It was practically a foregone conclusion: The loss of in-person classroom instruction due to the COVID-19 pandemic would result in significant setbacks in K-12 students’ academic progress.
The scores from the latest MCAS tests — administered in May, after they were temporarily paused in 2020 — confirm that unfortunate reality. Test results fell dramatically “across the board,” according to the state’s education commissioner, Jeff Riley. The declines, which are also consistent with national trends, were “seen all over the Commonwealth of Massachusetts, including our wealthiest suburbs,” Riley told the state Board of Elementary and Secondary Education at the board’s monthly meeting, when the results were announced.
But just as the scores are shedding light that could aid educators in addressing students’ challenges, longtime critics of standardized testing are doubling down on their opposition and calling on the state Legislature to eliminate or reform the MCAS. Why would the state shun a valuable and longstanding metric at a time when more, not less, data points are needed to diagnose the unique learning struggles Massachusetts students are still facing?
The information gleaned from the MCAS test scores is especially important now, given the additional state and federal dollars coming to school districts to target the unprecedented disruption in learning caused by the pandemic.
Documenting COVID-19 academic learning loss hasn’t been a matter of showing “if” it exists but “how much.” And the test scores, which state education authorities have said won’t be used this year to penalize schools and districts for low performance or to determine new school accountability ratings, are offering a first real measure of where the greatest gaps exist.
Compared with 2019 MCAS results, math scores dropped 16 percentage points for students in grades 3 to 8 statewide: the share of students who met or exceeded expectations went from 49 percent to 33 percent; for students in grade 10, the drop was 7 percentage points — to 52 percent from 59 percent. The decline in English language arts scores was less pronounced, and for Grade 10 they even showed a gain of 3 points statewide.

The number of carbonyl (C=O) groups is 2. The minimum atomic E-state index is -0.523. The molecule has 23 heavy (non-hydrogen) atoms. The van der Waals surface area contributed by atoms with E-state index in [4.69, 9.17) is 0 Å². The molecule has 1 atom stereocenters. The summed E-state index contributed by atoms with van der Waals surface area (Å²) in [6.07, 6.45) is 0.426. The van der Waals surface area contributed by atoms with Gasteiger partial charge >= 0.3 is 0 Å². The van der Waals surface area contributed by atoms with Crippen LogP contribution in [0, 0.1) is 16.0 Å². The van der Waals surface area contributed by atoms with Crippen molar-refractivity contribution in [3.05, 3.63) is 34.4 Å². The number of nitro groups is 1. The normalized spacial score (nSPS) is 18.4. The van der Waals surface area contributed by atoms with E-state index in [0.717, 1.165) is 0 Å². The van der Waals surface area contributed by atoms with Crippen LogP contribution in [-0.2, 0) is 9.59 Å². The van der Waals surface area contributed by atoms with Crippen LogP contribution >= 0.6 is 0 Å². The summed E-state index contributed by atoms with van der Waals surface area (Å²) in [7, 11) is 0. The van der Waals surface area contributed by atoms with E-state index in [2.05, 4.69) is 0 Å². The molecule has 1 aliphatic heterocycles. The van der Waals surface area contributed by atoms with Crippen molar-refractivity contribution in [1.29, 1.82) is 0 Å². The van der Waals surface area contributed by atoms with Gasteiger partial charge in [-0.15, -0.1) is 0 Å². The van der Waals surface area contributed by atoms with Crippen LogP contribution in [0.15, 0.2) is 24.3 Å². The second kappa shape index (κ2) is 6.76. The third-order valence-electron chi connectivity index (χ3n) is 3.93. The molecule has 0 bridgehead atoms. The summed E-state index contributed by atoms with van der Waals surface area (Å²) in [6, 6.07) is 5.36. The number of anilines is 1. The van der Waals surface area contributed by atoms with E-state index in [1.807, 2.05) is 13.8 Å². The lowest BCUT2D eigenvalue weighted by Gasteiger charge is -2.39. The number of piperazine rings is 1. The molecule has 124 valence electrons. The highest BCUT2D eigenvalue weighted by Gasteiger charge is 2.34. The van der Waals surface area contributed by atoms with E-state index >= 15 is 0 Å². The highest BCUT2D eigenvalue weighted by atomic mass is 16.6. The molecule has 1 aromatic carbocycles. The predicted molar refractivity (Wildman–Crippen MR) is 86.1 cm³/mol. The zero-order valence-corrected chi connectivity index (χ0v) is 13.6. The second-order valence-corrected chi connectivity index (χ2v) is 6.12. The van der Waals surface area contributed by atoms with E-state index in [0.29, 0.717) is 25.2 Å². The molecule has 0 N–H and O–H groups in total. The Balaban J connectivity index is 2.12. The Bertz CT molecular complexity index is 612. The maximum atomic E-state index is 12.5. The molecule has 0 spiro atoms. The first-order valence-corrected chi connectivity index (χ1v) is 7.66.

Boston, as a district, saw less dramatic drops than the state, but its 2019 scores were lower than the state average. In grades 3 to 8, only 20 percent of Boston students scored “meeting expectations” or higher in math, down 13 percentage points from 2019. In English, 31 percent of students in those grades met or exceeded expectations, reflecting a decline of 4 percentage points. As for grade 10, 38 percent of students achieved that score in math, down 9 percentage points from 2019, while 45 percent did so in English, an unchanged rate from 2019. As reported by the Globe’s James Vaznis, many individual schools reported much higher drops than the system-wide average.
A day before those MCAS results were announced, the state Legislature held a hearing for a few bills that reject standardized testing. One bill would eliminate the MCAS as a requirement for high school graduation and provide additional options for students to show they’ve met graduation standards. Another bill would study new methods to measure school and student performance. Yet another piece of legislation would eliminate MCAS entirely.
Critics of MCAS decry the tests’ unintended consequences on disadvantaged populations. “I urge you with everything I have as a legislator, a community member, a mom, to bring an end to the punitive, rigid nature of high-stakes testing in the Commonwealth,” state Senator Jo Comerford said at the hearing. Comerford has cosponsored An Act Expanding Opportunities to Demonstrate Academic Achievement. The president of the Massachusetts Teachers Association, Merrie Najimy, said “the influence of the MCAS has allowed white supremacy to flourish in public schools, effectively alienating students who have diverse backgrounds and differentiated learning styles,” as reported by State House News Service.
No standardized test is perfect. But the MCAS is not the venom portrayed by its critics. The test has been serving its purpose of pointing out fault lines; it’s how we’ve learned about substantial achievement gaps across racial and ethnic lines since the tests were first administered, in the late 1990s. That information has helped officials address the ways that students of color are sometimes underserved by their schools.
This year, MCAS tests were administered solely as a diagnostic tool to assess what the negative impact of the pandemic has been on academic performance after a year of disruption and trials with remote learning — and, therefore, provide insight for districts into what corrective measures they should take to get students back on track. These test results shouldn’t be used as a political weapon, but seen for what they are: one powerful tool to measure progress and keep school leaders accountable.
Editorials represent the views of the Boston Globe Editorial Board. Follow us on Twitter at @GlobeOpinion.